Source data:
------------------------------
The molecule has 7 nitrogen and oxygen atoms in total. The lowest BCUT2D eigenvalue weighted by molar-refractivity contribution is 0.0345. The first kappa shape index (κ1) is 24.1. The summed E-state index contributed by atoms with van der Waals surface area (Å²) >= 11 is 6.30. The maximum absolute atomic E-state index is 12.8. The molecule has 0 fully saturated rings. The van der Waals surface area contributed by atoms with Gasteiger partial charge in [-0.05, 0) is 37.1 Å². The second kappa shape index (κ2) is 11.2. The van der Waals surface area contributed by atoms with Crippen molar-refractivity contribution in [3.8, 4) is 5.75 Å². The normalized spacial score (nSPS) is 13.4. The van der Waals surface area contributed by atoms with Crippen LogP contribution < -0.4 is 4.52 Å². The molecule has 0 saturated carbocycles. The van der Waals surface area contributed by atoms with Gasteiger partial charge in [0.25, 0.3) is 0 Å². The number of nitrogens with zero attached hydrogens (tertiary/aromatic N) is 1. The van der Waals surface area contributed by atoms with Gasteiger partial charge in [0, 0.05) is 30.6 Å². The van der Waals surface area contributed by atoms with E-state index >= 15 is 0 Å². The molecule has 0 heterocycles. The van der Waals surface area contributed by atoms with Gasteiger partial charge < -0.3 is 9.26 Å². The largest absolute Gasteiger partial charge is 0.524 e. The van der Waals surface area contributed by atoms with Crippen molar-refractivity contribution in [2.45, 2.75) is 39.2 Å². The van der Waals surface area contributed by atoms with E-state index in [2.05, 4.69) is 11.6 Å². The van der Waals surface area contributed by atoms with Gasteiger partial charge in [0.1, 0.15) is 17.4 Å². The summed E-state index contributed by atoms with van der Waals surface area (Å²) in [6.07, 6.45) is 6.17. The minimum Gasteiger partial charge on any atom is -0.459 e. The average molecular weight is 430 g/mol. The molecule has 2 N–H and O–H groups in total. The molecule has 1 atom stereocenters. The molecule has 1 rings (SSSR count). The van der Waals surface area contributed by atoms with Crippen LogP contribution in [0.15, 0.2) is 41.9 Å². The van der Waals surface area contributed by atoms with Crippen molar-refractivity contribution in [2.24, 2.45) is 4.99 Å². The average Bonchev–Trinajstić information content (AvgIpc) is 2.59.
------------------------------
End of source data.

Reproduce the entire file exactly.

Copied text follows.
The molecule has 7 nitrogen and oxygen atoms in total. The lowest BCUT2D eigenvalue weighted by molar-refractivity contribution is 0.0345. The first kappa shape index (κ1) is 24.1. The summed E-state index contributed by atoms with van der Waals surface area (Å²) >= 11 is 6.30. The maximum absolute atomic E-state index is 12.8. The molecule has 0 fully saturated rings. The van der Waals surface area contributed by atoms with Gasteiger partial charge in [-0.05, 0) is 37.1 Å². The second kappa shape index (κ2) is 11.2. The van der Waals surface area contributed by atoms with Crippen molar-refractivity contribution in [3.8, 4) is 5.75 Å². The normalized spacial score (nSPS) is 13.4. The van der Waals surface area contributed by atoms with Crippen LogP contribution < -0.4 is 4.52 Å². The molecule has 0 saturated carbocycles. The van der Waals surface area contributed by atoms with Gasteiger partial charge in [0.25, 0.3) is 0 Å². The number of nitrogens with zero attached hydrogens (tertiary/aromatic N) is 1. The van der Waals surface area contributed by atoms with Gasteiger partial charge in [0, 0.05) is 30.6 Å². The van der Waals surface area contributed by atoms with E-state index >= 15 is 0 Å². The molecule has 0 heterocycles. The van der Waals surface area contributed by atoms with Gasteiger partial charge < -0.3 is 9.26 Å². The largest absolute Gasteiger partial charge is 0.524 e. The van der Waals surface area contributed by atoms with Crippen molar-refractivity contribution in [2.45, 2.75) is 39.2 Å². The van der Waals surface area contributed by atoms with E-state index in [2.05, 4.69) is 11.6 Å². The van der Waals surface area contributed by atoms with Gasteiger partial charge in [0.1, 0.15) is 17.4 Å². The summed E-state index contributed by atoms with van der Waals surface area (Å²) in [6.07, 6.45) is 6.17. The minimum Gasteiger partial charge on any atom is -0.459 e. The average molecular weight is 430 g/mol. The molecule has 2 N–H and O–H groups in total. The molecule has 1 atom stereocenters. The molecule has 1 rings (SSSR count). The van der Waals surface area contributed by atoms with Crippen LogP contribution in [0.15, 0.2) is 41.9 Å². The van der Waals surface area contributed by atoms with Crippen molar-refractivity contribution in [2.24, 2.45) is 4.99 Å². The average Bonchev–Trinajstić information content (AvgIpc) is 2.59.